The rest, here.
Looks like the $2.3 billion standardized testing industry forgot to devise a much needed self-examination.
Two weeks ago, after two students paid fees to have their SATs rescored by hand, it was discovered that 4,000 students had received scores that were incorrectly low. A week later, the College Board announced that another batch of 1,600 exams had to be rescanned. The Washington Post now reports that another 27,000 exams still need to be rechecked.
Also two weeks ago, CTB/McGraw-Hill acknowledged that questions from sample tests were mistakenly placed on the actual exam used by the NCLB regime to assess schools and students for 400,000 7th & 8th graders in New York.
And the banner month for the industry ended with the Educational Testing Service reaching an $11 million settlement with 27,000 people who were wrongly scored on their teacher certification exams, including 4,100 who were failed incorrectly.
As Robert Schaeffer, Public Education Director of the National Centerfor Fair & Open Testing (FairTest) puts it: "If you're waiting for the other shoe to drop – this is more like a centipede."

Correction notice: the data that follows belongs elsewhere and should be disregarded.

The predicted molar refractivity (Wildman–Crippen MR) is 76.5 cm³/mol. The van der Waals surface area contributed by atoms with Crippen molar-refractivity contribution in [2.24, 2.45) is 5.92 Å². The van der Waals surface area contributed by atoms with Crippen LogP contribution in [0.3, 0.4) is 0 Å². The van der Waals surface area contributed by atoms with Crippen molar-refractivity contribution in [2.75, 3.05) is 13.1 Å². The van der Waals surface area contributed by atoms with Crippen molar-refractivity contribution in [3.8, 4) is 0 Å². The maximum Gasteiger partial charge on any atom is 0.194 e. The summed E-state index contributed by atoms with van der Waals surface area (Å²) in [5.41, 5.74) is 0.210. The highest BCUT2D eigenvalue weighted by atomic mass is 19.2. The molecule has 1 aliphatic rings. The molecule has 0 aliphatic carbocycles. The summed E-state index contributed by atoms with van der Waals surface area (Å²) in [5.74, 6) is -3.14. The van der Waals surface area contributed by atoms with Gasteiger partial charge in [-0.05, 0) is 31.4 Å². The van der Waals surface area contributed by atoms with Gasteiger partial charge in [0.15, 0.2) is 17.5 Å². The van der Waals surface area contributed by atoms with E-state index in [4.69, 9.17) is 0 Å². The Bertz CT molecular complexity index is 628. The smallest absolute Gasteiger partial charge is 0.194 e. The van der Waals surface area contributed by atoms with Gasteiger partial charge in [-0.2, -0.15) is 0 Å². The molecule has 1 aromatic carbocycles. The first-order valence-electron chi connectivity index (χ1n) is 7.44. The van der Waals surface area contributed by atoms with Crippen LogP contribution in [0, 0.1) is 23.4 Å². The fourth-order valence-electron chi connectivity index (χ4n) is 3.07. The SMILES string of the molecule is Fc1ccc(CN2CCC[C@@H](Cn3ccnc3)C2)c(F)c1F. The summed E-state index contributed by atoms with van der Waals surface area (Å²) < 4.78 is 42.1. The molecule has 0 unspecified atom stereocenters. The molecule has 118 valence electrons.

And then there is this editorial from the red state, Indiana, in the Ft. Wayne Joural-Gazette this morning. Is that Spring in the air or the heat rising from Margaret Spelllings' compound :
Suellen Reed, Indiana’s superintendent of public instruction, supports efforts to consider development of an assessment system, rather than a one-time test. Rhode Island, for example, requires students to spend 15 hours working with an adult in the community. The goal is to ensure that the curriculum isn’t narrowed to focus on test-taking subjects at the expense of skills such as time management and real-world problem-solving.
It’s a goal Indiana should adopt as well. Combining standardized tests with performance assessments gives a fuller picture of an individual’s abilities and decreases dependence on error-prone tests. When lives and careers hang in the balance, students deserve no less.